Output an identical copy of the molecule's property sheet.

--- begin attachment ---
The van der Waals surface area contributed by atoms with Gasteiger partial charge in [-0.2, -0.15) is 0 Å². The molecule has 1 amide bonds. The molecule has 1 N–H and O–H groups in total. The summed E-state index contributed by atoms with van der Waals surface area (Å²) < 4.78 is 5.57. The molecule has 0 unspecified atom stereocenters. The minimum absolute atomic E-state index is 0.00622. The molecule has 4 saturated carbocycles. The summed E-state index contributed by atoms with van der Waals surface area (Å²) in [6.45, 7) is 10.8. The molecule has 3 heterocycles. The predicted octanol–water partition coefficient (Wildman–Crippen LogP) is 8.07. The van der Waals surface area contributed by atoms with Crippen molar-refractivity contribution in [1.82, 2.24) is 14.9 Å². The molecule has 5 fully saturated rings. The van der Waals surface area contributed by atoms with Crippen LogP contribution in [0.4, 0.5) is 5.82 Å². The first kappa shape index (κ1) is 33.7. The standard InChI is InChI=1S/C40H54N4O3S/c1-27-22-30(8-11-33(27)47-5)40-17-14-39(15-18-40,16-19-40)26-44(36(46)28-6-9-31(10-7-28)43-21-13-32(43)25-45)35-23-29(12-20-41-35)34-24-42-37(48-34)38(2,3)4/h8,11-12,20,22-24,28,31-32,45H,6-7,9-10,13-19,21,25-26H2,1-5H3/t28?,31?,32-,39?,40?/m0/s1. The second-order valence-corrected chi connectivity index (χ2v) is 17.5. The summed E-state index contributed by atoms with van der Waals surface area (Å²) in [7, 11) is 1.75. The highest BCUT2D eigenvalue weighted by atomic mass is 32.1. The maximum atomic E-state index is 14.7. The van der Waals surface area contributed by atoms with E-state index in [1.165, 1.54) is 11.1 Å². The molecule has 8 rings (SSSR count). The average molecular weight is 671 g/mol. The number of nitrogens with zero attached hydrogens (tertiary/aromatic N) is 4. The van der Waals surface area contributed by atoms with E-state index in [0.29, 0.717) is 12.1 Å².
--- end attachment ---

The van der Waals surface area contributed by atoms with Gasteiger partial charge in [-0.2, -0.15) is 0 Å². The molecule has 1 amide bonds. The molecule has 1 N–H and O–H groups in total. The summed E-state index contributed by atoms with van der Waals surface area (Å²) < 4.78 is 5.57. The molecule has 0 unspecified atom stereocenters. The minimum absolute atomic E-state index is 0.00622. The molecule has 4 saturated carbocycles. The summed E-state index contributed by atoms with van der Waals surface area (Å²) in [6.45, 7) is 10.8. The molecule has 3 heterocycles. The predicted octanol–water partition coefficient (Wildman–Crippen LogP) is 8.07. The van der Waals surface area contributed by atoms with Crippen molar-refractivity contribution in [1.82, 2.24) is 14.9 Å². The molecule has 5 fully saturated rings. The van der Waals surface area contributed by atoms with Crippen LogP contribution in [0.4, 0.5) is 5.82 Å². The first kappa shape index (κ1) is 33.7. The standard InChI is InChI=1S/C40H54N4O3S/c1-27-22-30(8-11-33(27)47-5)40-17-14-39(15-18-40,16-19-40)26-44(36(46)28-6-9-31(10-7-28)43-21-13-32(43)25-45)35-23-29(12-20-41-35)34-24-42-37(48-34)38(2,3)4/h8,11-12,20,22-24,28,31-32,45H,6-7,9-10,13-19,21,25-26H2,1-5H3/t28?,31?,32-,39?,40?/m0/s1. The second-order valence-corrected chi connectivity index (χ2v) is 17.5. The summed E-state index contributed by atoms with van der Waals surface area (Å²) in [7, 11) is 1.75. The highest BCUT2D eigenvalue weighted by atomic mass is 32.1. The maximum atomic E-state index is 14.7. The van der Waals surface area contributed by atoms with E-state index in [1.165, 1.54) is 11.1 Å². The molecule has 8 rings (SSSR count). The average molecular weight is 671 g/mol. The number of nitrogens with zero attached hydrogens (tertiary/aromatic N) is 4. The van der Waals surface area contributed by atoms with E-state index in [0.29, 0.717) is 12.1 Å².